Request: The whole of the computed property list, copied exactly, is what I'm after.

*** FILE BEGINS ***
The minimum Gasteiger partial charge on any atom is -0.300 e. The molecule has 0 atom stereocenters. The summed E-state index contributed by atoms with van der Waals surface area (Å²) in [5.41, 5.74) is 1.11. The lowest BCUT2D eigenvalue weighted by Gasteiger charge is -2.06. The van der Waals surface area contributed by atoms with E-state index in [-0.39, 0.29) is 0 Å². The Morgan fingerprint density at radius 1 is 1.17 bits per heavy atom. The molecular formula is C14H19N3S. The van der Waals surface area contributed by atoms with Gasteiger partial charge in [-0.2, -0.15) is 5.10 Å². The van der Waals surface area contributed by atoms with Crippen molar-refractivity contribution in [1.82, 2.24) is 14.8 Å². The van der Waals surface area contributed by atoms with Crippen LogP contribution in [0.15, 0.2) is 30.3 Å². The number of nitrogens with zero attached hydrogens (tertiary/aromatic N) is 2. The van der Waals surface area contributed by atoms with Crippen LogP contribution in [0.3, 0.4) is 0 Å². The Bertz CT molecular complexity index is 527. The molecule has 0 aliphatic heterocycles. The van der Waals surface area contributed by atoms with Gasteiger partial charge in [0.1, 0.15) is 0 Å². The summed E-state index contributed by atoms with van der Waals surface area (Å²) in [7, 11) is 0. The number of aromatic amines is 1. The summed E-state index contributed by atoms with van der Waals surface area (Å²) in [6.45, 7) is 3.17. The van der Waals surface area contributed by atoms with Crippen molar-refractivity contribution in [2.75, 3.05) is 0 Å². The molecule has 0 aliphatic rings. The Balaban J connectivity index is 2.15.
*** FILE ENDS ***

The minimum Gasteiger partial charge on any atom is -0.300 e. The molecule has 0 atom stereocenters. The summed E-state index contributed by atoms with van der Waals surface area (Å²) in [5.41, 5.74) is 1.11. The lowest BCUT2D eigenvalue weighted by Gasteiger charge is -2.06. The van der Waals surface area contributed by atoms with E-state index in [-0.39, 0.29) is 0 Å². The Morgan fingerprint density at radius 1 is 1.17 bits per heavy atom. The molecular formula is C14H19N3S. The van der Waals surface area contributed by atoms with Gasteiger partial charge in [-0.2, -0.15) is 5.10 Å². The van der Waals surface area contributed by atoms with Crippen molar-refractivity contribution in [1.82, 2.24) is 14.8 Å². The van der Waals surface area contributed by atoms with Crippen LogP contribution in [0.15, 0.2) is 30.3 Å². The number of nitrogens with zero attached hydrogens (tertiary/aromatic N) is 2. The van der Waals surface area contributed by atoms with Crippen LogP contribution in [0.3, 0.4) is 0 Å². The Bertz CT molecular complexity index is 527. The molecule has 0 aliphatic heterocycles. The van der Waals surface area contributed by atoms with Gasteiger partial charge in [0.1, 0.15) is 0 Å². The summed E-state index contributed by atoms with van der Waals surface area (Å²) in [7, 11) is 0. The number of aromatic amines is 1. The summed E-state index contributed by atoms with van der Waals surface area (Å²) in [6.45, 7) is 3.17. The van der Waals surface area contributed by atoms with Crippen molar-refractivity contribution in [2.75, 3.05) is 0 Å². The molecule has 0 aliphatic rings. The Balaban J connectivity index is 2.15.